2001 Williams Selyem "Forchini - North Flats" Russian River Valley Zinfandel

SKU #1033207 94 points Stephen Tanzer's International Wine Cellar

 Good medium ruby-purple. High-pitched, perfumed aromas of raspberry liqueur, eucalyptus oil, cola and mint; at once resiny and quite subtle. Then juicy, intensely flavored and densely packed, with superb inner-mouth energy. A real essence of black fruits. Powerful and very long, with lingering notes of violet and licorice; the tannins spread out to coat the teeth. Cabral used only three- and four-year-old barrels for the 2001 zins. (ST)  (6/2003)

93 points Wine Spectator

 Zesty and still lively, delivering explosive pepper and boysenberry aromas that lead to rich, layered cherry tart flavors, with notes of cinnamon and smoke. Aging beautifully. (Web-2011)

92 points Robert Parker's Wine Advocate

 The only 2001 Zinfandel I tasted was the Forchini Vineyard North Flats, a classic example with 15.8% alcohol. Its deep ruby/purple color is followed by a big, peppery, briery bouquet displaying notes of underbrush and licorice in its viscous, fleshy, full-throttle texture. (RP)  (12/2003)

90 points Wine Enthusiast

 Fairly bright, with tangy cherry and plum flavors. Tannins are silky, despite the brightness, with tea, coffee, spice and peppery notes on the finish. Long, lush and exciting to the end.  (11/2003)

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Price: $49.99
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- The bid to name Zinfandel California's "State Varietal" may have failed, but this red wine grape, grown extensively in California since the mid-1800s, is grown in few other places in the world. Sadly, much of what's cultivated today is planted where it's too hot and flat. But when planted to well-drained, hillside vineyards that are warm but not too hot, like those in Sonoma County's Dry Creek Valley and Amador County in the Sierra Foothills, Zinfandel can produce wines with plenty of character. High in natural alcohol and tannin, grown carefully it can be rich and complex, with dark fruit berry fruit and peppery spice. The most known example of Zinfandel outside of California is Italy's Primitivo, which can be similar in style, but is often a bit lighter and less alcoholic than West Coast examples.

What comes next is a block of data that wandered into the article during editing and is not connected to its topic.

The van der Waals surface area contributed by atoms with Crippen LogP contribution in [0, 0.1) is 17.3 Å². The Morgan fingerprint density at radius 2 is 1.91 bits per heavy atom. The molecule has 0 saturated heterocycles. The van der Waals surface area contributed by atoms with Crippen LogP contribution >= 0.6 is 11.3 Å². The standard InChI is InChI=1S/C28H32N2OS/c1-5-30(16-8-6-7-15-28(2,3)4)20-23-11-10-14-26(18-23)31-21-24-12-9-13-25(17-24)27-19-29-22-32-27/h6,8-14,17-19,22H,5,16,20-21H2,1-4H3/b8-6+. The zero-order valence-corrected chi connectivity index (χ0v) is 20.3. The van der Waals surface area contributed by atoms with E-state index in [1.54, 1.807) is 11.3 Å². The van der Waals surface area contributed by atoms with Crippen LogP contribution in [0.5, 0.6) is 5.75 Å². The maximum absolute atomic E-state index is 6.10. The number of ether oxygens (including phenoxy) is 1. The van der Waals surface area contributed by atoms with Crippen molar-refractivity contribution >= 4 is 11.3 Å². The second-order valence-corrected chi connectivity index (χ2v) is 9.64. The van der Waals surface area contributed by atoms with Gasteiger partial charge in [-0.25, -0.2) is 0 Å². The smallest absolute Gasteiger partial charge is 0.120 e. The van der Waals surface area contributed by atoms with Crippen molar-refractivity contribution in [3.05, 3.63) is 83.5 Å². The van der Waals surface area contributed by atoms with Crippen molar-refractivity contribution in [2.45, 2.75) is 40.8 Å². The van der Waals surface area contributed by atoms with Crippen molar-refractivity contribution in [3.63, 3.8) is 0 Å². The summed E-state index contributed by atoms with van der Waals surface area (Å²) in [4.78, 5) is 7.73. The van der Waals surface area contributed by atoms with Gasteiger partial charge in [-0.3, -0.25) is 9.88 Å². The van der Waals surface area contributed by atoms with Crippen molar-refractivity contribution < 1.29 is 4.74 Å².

United States

- When people consider domestic wine, they normally think about the state of California. The fine viticultural Region within California, including the Napa Valley, Sonoma, Santa Cruz Mountains, Mendocino and Santa Barbara, are capable of growing grapes of world-class quality. But there's plenty of fabulous wine coming from other states, too. Oregon, Washington and New York are also causing eyebrows (and glassware) to be raised around the world.


- With the explosive growth that California's wine industry has seen the past several years, it's easy to view winemaking and grape growing in the Golden State as a recent phenomenon. And while it's true that California's viticultural history is brief compared to several European countries, this state's roots date back well over 200 years. Due to the enormous response to California wine within the United States and worldwide, there are thousands of excellent and diverse wines being produced within the state each year.
Specific Appellation:

Alexander Valley/Russian River

- Among Sonoma County's northernmost appellations, the Alexander Valley AVA acts as a gateway to neighboring Napa to the east and Mendocino to the north. It is a sprawling appellation, with pockets of distinct microclimates and soils, and as such, is home to a variety of wine grapes and styles. Nearly everything grows in the Alexander Valley, though Cabernet Sauvignon and Chardonnay are the most widely planted grapes. The Russian River Valley lies to the south of Alexander Valley, and is marked by much cooler temperatures and frequently heavy fog. The Chardonnay and Pinot Noir grown here are some of the state's finest and most sought-after. Aromatic whites like Gewürztraminer and Riesling can also be successful, and sparkling wine production has a long history in the area.